This paper examines youth’s disclosure experiences within the context of chronic illness, drawing on examples from IN•GAUGE, an on-going research program led by Dr. Roberta L. Woodgate. Youth’s descriptions of their disclosure experiences provide valuable insights into the ways in which they use their voice in everyday life. This examination of the disclosure experiences of youth offers a lens through which the concept of youth voice in the research process can be understood and youth’s agency foregrounded. We present implications for researchers, ethics boards, funding agencies, and others who engage in youth-centered research, and offer alternative terminology to use in characterizing the elicitation and dissemination of youth voice in the research process. We contend that conceptualizing such efforts as giving youth voice has the potential to discredit the significant agency and autonomy that youth demonstrate in sharing their stories, perspectives, and opinions within the research context. We advocate for the adoption of the phrase of providing or creating space for youth voice, as one alternative to the phrase giving youth voice.
|Journal||International Journal of Qualitative Methods|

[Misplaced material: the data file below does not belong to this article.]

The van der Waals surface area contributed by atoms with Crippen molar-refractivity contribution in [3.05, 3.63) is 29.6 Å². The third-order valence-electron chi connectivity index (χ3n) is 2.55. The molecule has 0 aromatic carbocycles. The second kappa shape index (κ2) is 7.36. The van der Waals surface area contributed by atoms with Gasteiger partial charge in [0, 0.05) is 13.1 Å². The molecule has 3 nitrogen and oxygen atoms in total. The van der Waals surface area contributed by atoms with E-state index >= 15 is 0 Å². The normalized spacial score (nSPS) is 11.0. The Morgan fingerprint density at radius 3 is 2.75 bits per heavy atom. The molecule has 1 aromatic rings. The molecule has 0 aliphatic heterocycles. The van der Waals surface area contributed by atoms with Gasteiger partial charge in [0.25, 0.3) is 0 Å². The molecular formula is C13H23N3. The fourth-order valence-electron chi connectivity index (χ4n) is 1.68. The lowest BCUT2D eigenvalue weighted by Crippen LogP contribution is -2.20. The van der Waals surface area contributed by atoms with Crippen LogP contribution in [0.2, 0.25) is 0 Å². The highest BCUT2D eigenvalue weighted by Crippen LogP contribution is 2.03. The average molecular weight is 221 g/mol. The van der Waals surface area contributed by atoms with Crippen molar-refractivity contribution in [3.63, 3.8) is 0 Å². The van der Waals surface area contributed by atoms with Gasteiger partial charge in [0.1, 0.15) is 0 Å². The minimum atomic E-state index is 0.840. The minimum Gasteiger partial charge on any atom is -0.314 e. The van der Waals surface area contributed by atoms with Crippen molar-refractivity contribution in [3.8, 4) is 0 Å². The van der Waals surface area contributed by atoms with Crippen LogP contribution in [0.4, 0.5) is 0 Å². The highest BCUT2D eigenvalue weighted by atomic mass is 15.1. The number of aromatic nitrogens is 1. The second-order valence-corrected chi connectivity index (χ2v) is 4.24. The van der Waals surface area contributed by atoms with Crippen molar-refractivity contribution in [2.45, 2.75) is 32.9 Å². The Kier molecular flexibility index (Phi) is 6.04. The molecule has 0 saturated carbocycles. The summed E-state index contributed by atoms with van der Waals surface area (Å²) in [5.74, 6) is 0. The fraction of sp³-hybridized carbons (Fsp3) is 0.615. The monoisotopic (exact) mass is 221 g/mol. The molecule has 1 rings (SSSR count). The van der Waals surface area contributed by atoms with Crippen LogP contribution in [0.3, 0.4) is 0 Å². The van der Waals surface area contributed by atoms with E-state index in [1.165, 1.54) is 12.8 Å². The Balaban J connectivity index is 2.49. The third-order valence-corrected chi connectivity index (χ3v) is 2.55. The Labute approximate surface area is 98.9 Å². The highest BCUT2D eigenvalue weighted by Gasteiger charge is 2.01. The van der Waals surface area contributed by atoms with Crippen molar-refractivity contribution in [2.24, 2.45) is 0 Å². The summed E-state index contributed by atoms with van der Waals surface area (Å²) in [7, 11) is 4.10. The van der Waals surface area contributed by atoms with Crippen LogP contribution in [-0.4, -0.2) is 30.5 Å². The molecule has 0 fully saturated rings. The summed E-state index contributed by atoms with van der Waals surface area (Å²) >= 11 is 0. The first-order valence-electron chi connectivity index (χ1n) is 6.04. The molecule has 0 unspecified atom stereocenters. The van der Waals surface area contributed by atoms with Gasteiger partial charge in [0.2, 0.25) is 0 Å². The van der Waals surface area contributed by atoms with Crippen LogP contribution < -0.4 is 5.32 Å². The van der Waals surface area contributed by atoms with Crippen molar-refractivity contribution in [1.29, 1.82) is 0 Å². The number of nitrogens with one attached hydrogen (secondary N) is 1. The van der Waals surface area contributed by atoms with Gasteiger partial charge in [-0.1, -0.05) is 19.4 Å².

|State||Published - 2020|
Bibliographical noteFunding Information:
The author(s) disclosed receipt of the following financial support for the research, authorship, and/or publication of this article: RLW is supported by a Tier 1 Canadian Research Chair (CRC) in Child and Family Engagement in Health Research and Healthcare (CIHR - Canadian Research Chair - 950-231845).
Funded studies discussed in this article that RLW received funding for are as follows: The journey for survivors of childhood brain tumors: From post-treatment into adolescence and adulthood (abbreviated: Survivors of Childhood Brain Tumours), CIHR Operating Grant (Grant #: CIHR MOP-142460), 2015–2020. Youth’s voices: Their lives and experiences of living with an anxiety disorder (abbreviated: Youth Living with Anxiety), CIHR Operating Grant (Grant #: CIHR MOP-119277), 2012–2016. Living with and managing hemophilia from diagnosis and through key care transitions: The journey for families of children with hemophilia (abbreviated: Living with Hemophilia and other Bleeding Disorders), Canadian Hemophilia Society (CHS): Care until Cure Grant, 2013–2016. Aboriginal youth living with HIV: From diagnosis to learning to manage their health and lives (abbreviated: Aboriginal Youth Living with HIV), CIHR Operating Grant, Priority Announcement (PA): First Nations, Inuit and Metis Health from the Institute of Aboriginal Peoples’ Health (Grant #: CIHR IPH 131574) and CIHR Manitoba Regional Partnerships Program Funding (Manitoba Health Research Council), 2013–2015. Youth involvement in health-care decisions: Ethical, social, and cultural perspectives (abbreviated: Youth Involvement in Health Care Decisions), CIHR Operating Grant (Grant #: CIHR MOP 89895), 2008–2014.
© The Author(s) 2020.
- arts based methods
- community based research
- methods in qualitative inquiry
- mixed methods
ASJC Scopus subject areas